The motion passes. Representative Moore please state your purpose. [SPEAKER CHANGES] Additional motion pertaining to this bill. [SPEAKER CHANGES] The gentleman is recognized to state his motion. [SPEAKER CHANGES] Mr. Speaker having voted on the prevailing side I move that the house reconsider the vote on third reading of senate bill three. [SPEAKER CHANGES] Further discussion, further debate? If not the question before the house is the motion to reconsider the vote on the house committee substitute for senate bill three. All in favor vote aye, all opposed vote no, the clerk will open the vote. The clerk allot machine record the vote. 98 having voted int eh affirmative, one in the negative, the motion passes. Representative Moore please state your purpose. [SPEAKER CHANGES] For a motion. [SPEAKER CHANGES] The gentleman is recognized to state his motion. [SPEAKER CHANGES] I move that the house committee substitute for senate bill three be referred to the committee rules, calendar and operations of the house. [SPEAKER CHANGES] The gentleman motions is now properly before us. Further discussion, further debate?If not the question before the house is the motion to re-refer the house committee substitute of senate bill three to the committee on rules, calender and operations of the house. All in favor vote aye, all opposed vote no, the clerk will open the vote. The clerk allot machine will record the vote. 98 having voted in the affirmative, one in the negative, the motion passes. House bill 729 the clerk will read. [SPEAKER CHANGES] To the president of the senate, the speaker, house representatives, this conference report to solve the difference between the senate and the house representatives on senate bill 729 bill to be entitled the company has recommended that the senate and the house representatives adopt this report, conference [??] for the senate, senate Apodaca Chair, senators Berger and Wade confluence [??] of the house, representative McGrady Chair, representative Hager and Moffett. [SPEAKER CHANGES] The Chair recognizes that a darned important member for this bill is out of the chamber, we'll be at ease until we find Representative, oh, there representative McGrady is. Representative McGrady the gentleman is recognized for a motion and then to debate the motion. [SPEAKER CHANGES] The motion I believe I guess is to accept the conference report. [SPEAKER CHANGES] To adopt the conference report. The motion is properly before us, the gentleman is recognized to debate the motion. [SPEAKER CHANGES] Mr. Speaker I was in support of the conference report, I chaired the conference committee and I'm proud to say that all the conferees on the conference committee for the house have come together to sport the bill. This was a bipartisan committee, unfortunately representative Samuelson and Representative Glazier are not here today but both of them have communicated their support for the bill and both were critical actually in getting us to where we are. I'm intending only to go over five points with respect to this bill. There are a lot of different issues in the bill and differences between the senate and the house, but there were only really five that had some prominence. Note I didn't say they were important, I just said they were had some prominence 'cause I think some of them are actually not that important in terms of passage of the bill. I would want to note though what we're doing here again. This is the first in the nation effort to address the coal ash management, coal ash issue. No other state has undertaken what we're undertaking today. We had no model to use to come up with the bill and that's why it took the time it did. It's a very long bill and given that the amount of time it's taken us to get where we are with respect to coal ash, some of these coal ash ponds are decades old and some of them nearly a century old. Frankly it shouldn't be unexpected that it took us several months to get to the point where we have agreement as between the house and the senate. What I really like about the bill is it recognizes that there's no one size fits all option here. We've got different coal ash ponds in different parts of the state and they each need to be dealt with in different ways. A coal ash pond...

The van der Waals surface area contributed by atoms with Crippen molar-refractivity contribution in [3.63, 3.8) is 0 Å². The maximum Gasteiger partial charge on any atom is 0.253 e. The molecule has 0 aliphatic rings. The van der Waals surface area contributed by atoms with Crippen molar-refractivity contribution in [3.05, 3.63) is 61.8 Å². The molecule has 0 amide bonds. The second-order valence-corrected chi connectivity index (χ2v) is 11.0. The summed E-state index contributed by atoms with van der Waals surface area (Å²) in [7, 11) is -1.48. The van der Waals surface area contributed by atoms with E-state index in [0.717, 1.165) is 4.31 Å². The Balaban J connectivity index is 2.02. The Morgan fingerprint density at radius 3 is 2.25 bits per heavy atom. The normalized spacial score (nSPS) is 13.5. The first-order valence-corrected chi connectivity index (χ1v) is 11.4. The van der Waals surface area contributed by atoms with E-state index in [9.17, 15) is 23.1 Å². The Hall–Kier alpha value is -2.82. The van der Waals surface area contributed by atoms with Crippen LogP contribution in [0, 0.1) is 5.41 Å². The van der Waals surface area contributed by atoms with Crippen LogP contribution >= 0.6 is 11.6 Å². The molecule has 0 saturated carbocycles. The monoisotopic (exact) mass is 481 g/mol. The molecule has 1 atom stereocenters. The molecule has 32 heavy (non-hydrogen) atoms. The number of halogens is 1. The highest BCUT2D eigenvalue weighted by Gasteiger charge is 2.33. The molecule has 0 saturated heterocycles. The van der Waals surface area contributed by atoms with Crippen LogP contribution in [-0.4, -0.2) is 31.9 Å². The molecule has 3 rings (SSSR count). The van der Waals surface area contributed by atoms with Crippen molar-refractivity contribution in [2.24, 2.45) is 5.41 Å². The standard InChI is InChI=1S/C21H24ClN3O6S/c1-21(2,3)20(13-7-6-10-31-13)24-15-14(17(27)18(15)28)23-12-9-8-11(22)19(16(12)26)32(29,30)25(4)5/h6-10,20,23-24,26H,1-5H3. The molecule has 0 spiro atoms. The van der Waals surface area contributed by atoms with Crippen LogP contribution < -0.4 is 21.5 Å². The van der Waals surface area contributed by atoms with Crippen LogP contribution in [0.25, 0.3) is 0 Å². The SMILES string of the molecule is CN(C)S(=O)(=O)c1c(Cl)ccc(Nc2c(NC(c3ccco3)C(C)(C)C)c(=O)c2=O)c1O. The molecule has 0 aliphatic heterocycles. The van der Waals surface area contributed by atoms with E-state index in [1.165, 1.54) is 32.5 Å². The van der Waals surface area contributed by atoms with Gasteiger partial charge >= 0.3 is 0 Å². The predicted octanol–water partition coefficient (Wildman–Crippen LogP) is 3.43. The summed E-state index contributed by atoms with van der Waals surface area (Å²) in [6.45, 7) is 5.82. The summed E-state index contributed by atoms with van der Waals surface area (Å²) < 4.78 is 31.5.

In the mountains is very different than a coal ash pond sitting at, near sea level down in a bunch of water. And they really need to be looked at separately. Moreover, we couldn't come up with one solution here. If we wanted to dig them all up and put them in landfills, we do not have enough landfill space to do that. This requires a multifaceted approach. There are gonna be some of these coal ash ponds that are dug up and put in landfills. And that's what's gonna happen. There are gonna be some of these coal ash ponds that the ash is used for beneficial purposes, for structural fill. I suspect there are gonna be some of these coal ash ponds where the coal ash, when dried, will actually be burned again so that the coal ash has the chemical composition that could be used in cement. And I'm just saying this because there are various things that need to be done, and I think the bill is really important because it recognizes a one size does not fit all. The bill is gonna lead to specific plans on each one of these coal ponds, coal ash ponds. And once the plans are in place, as a recommended initially by Duke, then considered by DENR and ultimately approved by an independent third party, the coal ash management commission, will have plans, will have a prioritization, which ones need to be cleaned up first, and then this will lead to the clean up of the coal ash ponds. I would tell you, I think we're doing it in a cost efficient way. And I, most importantly as I suggested, I think there are some new technologies that we need to provide for because we do not have enough coal ash, enough landfills to put all the coal ash that we've got in place. Bottom line for me, and people know my background, at the end of the day if a pond is polluting one's neighbor's land, that pond is gonna have to be cleaned up. We can talk about compliance boundaries and all sort of technical issues, but that's the simple truth here. If you've got a pond that is polluting your neighbor's land, those ponds are gonna have to be cleaned up. And I wouldn't be supportive of this bill unless I knew this to be true. So let me get to the five, and only five issues that I intend to touch on unless others have questions. First, the moratorium. The Senate bill initially had a moratorium that basically said that Duke Energy could not recoup its costs through rates until January of next year. Meaning, it can't begin a rate case. It doesn't mean that it gets decided right then. That's when they can move forward. The House bill had a much later date. In the conference bill we have gone with the House version. And this is one of those issues that has some recognition but I frankly don't view it as a very important issue. And the reason it's not important is because we can come back next year and deal with the cost issue. We made a decision not to deal with the cost issue in this bill. If we had put the cost provision in this bill, we would not be cleaning up these things because we'd still be talking about the cost issue. These costs are not gonna be incurred until Duke starts cleaning them up. And so, it is premature. And legal ?? this is not ripe yet for us to take this issue. And if we took it, this issue, right now, we wouldn't be moving forward with a bill that requires Duke to do what this bill requires it to do. Secondly, the variance. The House has a provision that allows the coal ash management commission, upon recommendation to Duke, to move some of these dates. Now, Duke will tell you that these dates are wildly aggressive, and they don't know if they can meet them all. Well, that may be true. I don't wanna be in a position where they meet most of them, and one pond is out there, and we don't have a way to allow them, because every one of these ponds are very different, to comply with the law. If, if they make the appropriate showing, they can get a variance. And what is in this bill that's different than the one we passed is I thought it was appropriate that some complained that the variance, the variance provisions were sort of wide open. They can be used over and over again, over some period of time. Which could mean, in theory, that something didn't get cleaned up.